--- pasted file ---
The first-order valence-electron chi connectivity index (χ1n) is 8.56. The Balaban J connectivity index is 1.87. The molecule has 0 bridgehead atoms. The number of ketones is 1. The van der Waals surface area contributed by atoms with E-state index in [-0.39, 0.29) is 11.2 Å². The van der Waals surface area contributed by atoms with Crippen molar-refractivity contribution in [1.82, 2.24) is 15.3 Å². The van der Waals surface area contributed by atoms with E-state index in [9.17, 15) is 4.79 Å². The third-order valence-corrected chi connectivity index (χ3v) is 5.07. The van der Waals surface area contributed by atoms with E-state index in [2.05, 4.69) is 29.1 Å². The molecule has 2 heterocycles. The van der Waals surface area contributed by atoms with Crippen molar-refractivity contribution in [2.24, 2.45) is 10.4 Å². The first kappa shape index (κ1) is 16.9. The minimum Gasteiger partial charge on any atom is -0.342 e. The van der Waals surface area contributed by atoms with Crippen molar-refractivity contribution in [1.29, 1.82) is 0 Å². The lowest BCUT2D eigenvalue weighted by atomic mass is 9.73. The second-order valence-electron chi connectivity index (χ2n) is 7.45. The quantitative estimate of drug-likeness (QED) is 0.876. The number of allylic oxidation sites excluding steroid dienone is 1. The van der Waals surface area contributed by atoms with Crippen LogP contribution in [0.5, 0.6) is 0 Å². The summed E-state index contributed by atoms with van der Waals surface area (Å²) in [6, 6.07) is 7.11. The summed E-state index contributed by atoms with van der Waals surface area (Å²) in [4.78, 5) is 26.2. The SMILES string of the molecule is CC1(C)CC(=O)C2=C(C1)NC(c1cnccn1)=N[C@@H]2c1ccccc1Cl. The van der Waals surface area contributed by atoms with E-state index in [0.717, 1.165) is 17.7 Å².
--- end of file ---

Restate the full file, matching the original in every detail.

The first-order valence-electron chi connectivity index (χ1n) is 8.56. The Balaban J connectivity index is 1.87. The molecule has 0 bridgehead atoms. The number of ketones is 1. The van der Waals surface area contributed by atoms with E-state index in [-0.39, 0.29) is 11.2 Å². The van der Waals surface area contributed by atoms with Crippen molar-refractivity contribution in [1.82, 2.24) is 15.3 Å². The van der Waals surface area contributed by atoms with E-state index in [9.17, 15) is 4.79 Å². The third-order valence-corrected chi connectivity index (χ3v) is 5.07. The van der Waals surface area contributed by atoms with E-state index in [2.05, 4.69) is 29.1 Å². The molecule has 2 heterocycles. The van der Waals surface area contributed by atoms with Crippen molar-refractivity contribution in [2.24, 2.45) is 10.4 Å². The first kappa shape index (κ1) is 16.9. The minimum Gasteiger partial charge on any atom is -0.342 e. The van der Waals surface area contributed by atoms with Crippen molar-refractivity contribution in [1.29, 1.82) is 0 Å². The lowest BCUT2D eigenvalue weighted by atomic mass is 9.73. The second-order valence-electron chi connectivity index (χ2n) is 7.45. The quantitative estimate of drug-likeness (QED) is 0.876. The number of allylic oxidation sites excluding steroid dienone is 1. The van der Waals surface area contributed by atoms with Crippen LogP contribution in [0.5, 0.6) is 0 Å². The summed E-state index contributed by atoms with van der Waals surface area (Å²) in [6, 6.07) is 7.11. The summed E-state index contributed by atoms with van der Waals surface area (Å²) in [4.78, 5) is 26.2. The SMILES string of the molecule is CC1(C)CC(=O)C2=C(C1)NC(c1cnccn1)=N[C@@H]2c1ccccc1Cl. The van der Waals surface area contributed by atoms with E-state index in [0.717, 1.165) is 17.7 Å².